At Tuesday’s hearing, Judge Brenda J. Penny denied Spears’ request to suspend her father immediately upon the appointment of Bessemer as sole conservator of the estate. But the decision was made without prejudice, meaning he can be suspended at a later time.
Earlier this month, Spears’ younger sister, actress Jamie Lynn Spears, withdrew her petition to serve as a trustee to the singer’s SJB Trust. She had been selected as trustee of the pop superstar’s multimillion-dollar estate two years ago.
The singer’s business manager, Lou M. Taylor, and her company, Tri Star Sports & Entertainment, also resigned. The singer’s attorney also said that Jamie Spears appointed a new business manager, but didn’t inform the star.
In his own filings, Jamie Spears argued that he has done his job well and turned his daughter’s estate — once debt ridden and facing millions of dollars in lawsuits — into one worth more than $60 million.
The #FreeBritney movement has closely followed the few publicly available developments in the case and has called for an investigation of the conservatorship. Some fans associated with the campaign have long claimed that the pop star has been using social media to send coded cries for help (for example, a follower previously urged her to wear a specific color outfit in her next Instagram post; when she did, it was interpreted as a sign that she was requesting aid) — but her camp has not publicly commented on those theories.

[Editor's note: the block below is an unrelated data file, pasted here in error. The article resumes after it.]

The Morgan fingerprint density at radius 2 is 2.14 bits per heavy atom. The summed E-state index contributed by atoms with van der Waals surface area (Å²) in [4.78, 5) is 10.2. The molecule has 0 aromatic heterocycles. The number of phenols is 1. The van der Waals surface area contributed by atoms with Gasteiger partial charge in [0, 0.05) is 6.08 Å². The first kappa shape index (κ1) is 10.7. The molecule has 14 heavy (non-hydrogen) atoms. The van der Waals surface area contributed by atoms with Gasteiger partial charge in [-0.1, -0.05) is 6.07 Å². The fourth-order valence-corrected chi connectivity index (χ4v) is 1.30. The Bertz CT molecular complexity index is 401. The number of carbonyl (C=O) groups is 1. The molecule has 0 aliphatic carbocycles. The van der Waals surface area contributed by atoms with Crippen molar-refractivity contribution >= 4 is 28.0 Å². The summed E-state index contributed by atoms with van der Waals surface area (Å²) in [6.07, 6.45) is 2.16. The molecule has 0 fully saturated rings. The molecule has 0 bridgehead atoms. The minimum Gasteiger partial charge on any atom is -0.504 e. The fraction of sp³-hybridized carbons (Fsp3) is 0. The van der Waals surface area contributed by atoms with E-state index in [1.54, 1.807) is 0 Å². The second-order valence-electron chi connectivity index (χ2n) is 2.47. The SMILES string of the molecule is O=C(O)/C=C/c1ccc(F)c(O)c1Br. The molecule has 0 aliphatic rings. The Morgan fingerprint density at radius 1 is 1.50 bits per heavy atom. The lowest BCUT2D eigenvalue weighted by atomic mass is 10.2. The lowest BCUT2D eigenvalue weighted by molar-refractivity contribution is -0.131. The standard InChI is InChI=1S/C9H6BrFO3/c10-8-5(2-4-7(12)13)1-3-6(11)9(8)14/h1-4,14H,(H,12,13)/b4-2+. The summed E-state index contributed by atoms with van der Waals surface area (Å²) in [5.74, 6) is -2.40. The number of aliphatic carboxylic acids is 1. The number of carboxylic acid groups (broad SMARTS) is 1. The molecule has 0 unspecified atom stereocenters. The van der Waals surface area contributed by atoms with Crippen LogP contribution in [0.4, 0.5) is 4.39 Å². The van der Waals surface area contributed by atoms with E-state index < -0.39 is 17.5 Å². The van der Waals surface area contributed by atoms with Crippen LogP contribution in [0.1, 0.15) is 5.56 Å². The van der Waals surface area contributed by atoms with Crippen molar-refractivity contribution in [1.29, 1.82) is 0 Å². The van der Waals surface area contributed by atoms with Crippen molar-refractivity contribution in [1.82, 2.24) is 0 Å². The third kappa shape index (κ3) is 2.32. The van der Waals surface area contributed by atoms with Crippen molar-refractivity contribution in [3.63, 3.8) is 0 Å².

Organizers from the campaign told The Times in August that many people subscribing to the #FreeBritney movement have studied the court documents available to the public, leading them to believe that the entertainer’s constitutional rights have been implicated and that some of her human rights are being violated.
On Tuesday, #FreeBritney organizers, who during hearings about the conservatorship usually protest outside the Stanley Mosk Courthouse, attended the public hearing and said that the appointment of Bessemer as a co-conservator was a “big win for Britney.”
“Ingham did a fantastic job fighting for Britney’s interests,” spokesperson Pilar Vigneaux said. “We support Britney’s decision of not working while James Spears remains involved in and in control of her life.”